The hardest part of SketcUp is learning to use it. I gave up once trying to learn it, but thankfully came back to it, and am quite proficient now. I reached out to experts like Dave Richards who has a free blog you can use at Fine Woodworking, titled Design.Click.Build. Dave has also put out a DVD and book for beginners, which you can find here. There’s also a “for dummies” book found here. And there are many videos on YouTube. Is it difficult to learn? I’d have to say yes. Is it WORTH IT to learn? A definite yes.
While in SU, you see a pretty crude model, but certainly good enough to work with. This is the model you’d work with to get where you want to be on the project. Let me give you a real world example…
A friend of mine had this table – it’s probably made in the 30s. It’s an interesting table in that it folds up, when you pull up at the center joint. There was just something about it that struck me. Here’s a pic of the actual table.
Any way, I asked him if I could borrow it to make drawings – and so I went to work recreating it in SU. I took all the measurements, including the hardware, and the working model drawing came out like this. As you can see at this point, there is already a strong resemblance to the actual table. The change I made was using walnut as a texture, rather than the maple (I believe) that the original was made of. At this point, if I wanted to go ahead and build it, I would “explode” the drawing – moving the separate pieces apart and putting in ruler measurements for each piece, printing out the screen shots of the pieces, and going down to the shop to build it.
But let’s say that I’ve come up with this table on my own for a client, and wanted to present the idea to the client in the best possible light. I probably wouldn’t send the working SU model, but rather would render the project. What is a rendering? A rendering engine (program) takes a file from a CAD (computer aided design) program – in our case, SU – and “renders” a photo that looks realistic. Some CAD programs can do this from within itself, but many rely on external, third-party programs to accomplish this. I use Kerkythea (care-ka-thea) for rendering from SU.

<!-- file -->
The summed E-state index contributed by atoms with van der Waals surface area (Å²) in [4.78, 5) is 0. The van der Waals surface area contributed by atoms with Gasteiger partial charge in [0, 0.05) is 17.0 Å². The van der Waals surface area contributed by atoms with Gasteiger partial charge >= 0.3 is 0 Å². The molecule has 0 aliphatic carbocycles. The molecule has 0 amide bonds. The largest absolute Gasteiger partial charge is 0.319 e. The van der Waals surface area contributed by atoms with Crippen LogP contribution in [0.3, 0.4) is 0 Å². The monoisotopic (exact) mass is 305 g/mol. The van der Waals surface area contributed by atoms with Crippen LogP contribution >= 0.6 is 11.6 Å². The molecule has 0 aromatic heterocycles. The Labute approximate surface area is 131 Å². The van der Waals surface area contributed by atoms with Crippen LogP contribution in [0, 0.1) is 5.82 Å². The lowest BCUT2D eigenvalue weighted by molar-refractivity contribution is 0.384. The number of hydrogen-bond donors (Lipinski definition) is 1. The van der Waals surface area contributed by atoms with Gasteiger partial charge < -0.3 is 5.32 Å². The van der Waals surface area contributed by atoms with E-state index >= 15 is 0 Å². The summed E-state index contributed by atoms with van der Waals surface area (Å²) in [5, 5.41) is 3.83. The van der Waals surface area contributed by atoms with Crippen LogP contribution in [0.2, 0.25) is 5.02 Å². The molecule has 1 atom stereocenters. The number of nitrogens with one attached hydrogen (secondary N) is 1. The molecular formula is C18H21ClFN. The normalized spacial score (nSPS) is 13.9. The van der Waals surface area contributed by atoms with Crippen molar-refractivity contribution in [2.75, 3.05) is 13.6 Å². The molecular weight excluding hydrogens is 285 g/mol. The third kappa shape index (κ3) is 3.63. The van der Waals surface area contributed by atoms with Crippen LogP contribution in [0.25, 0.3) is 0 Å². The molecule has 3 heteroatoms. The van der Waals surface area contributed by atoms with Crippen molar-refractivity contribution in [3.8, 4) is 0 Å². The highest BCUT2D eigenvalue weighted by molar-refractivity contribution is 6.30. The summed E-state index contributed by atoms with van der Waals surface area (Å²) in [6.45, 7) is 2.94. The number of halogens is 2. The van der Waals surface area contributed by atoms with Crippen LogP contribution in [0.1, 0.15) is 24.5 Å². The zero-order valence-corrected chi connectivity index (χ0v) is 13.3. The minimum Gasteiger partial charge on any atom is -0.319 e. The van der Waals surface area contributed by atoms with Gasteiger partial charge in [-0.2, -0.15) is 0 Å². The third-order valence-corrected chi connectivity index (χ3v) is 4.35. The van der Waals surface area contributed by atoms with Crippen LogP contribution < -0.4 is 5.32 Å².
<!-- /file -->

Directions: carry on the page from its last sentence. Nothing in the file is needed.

So why would you want to go through all this trouble to render? Other than looking cool, what’s the benefit to a woodworker? Well, for one thing, it’s really not all that much trouble, and secondly, you get a much better idea of what the end product will look like – far better then the rather cartoonish rendering that SU shows you. More importantly, if you do woodworking professionally, you can show a potential client a piece that is already “built” and change woods, dimensions and scales easily. Make the mistakes in the virtual world before making big mistakes in the shop.
If you are already pretty proficient at SU – no mean feat – then you are ready for Kerkythea – it’s much easier to use then SU. It’s also free, like SU; you can get it here. I won’t rehash how to install Kerkythea – they explain it.
SketchUp & Kerkythea = Awesomeness
If you use SketchUp for woodworking, and you really enjoy the way it helps you in the shop, you might want to take it to the next level, and get into photorealistic renderings such as Kerkythea; it’s a great tool to put the finishing touches on design idea, and getting that client to commit!
I’m developing a small mantle clock with a low price point for the Christmas season; I’ve been made aware that could be what people are looking for. Low price point, handmade, good styling – should translate to sales.
One tool of the trade I use often is Google’s Sketchup program. Usually, I’ll just work up the piece in that, and go right to building the piece. However, sometimes things don’t translate right, or I don’t see things in Sketchup that I see in a real piece; this is speaking from the experience of past projects.
SO, this time, I made the Sketchup drawing, produced a rough prototype, and lo and behold, found some things that needed to be changed, both technically and aesthetically. So, made the changes in SU (Sketchup) and will now go right to a finished piece.
Between those steps, however, is yet another. Since this mantle clock will be a small run production piece, efficiency is important; I don’t want to have to mill 8 different kinds of thicknesses, for instance. So I have to make sure the parts in the SU drawing have a minimal amount of different thicknesses, and will also make a cutting diagram to minimize waste and time. Like the saying goes, time is money, and the more quickly I can make these mantel clocks, the more money I make per piece. I actually need a play book – what I’m going to cut, how to buy the lumber (milled or rough), and so on.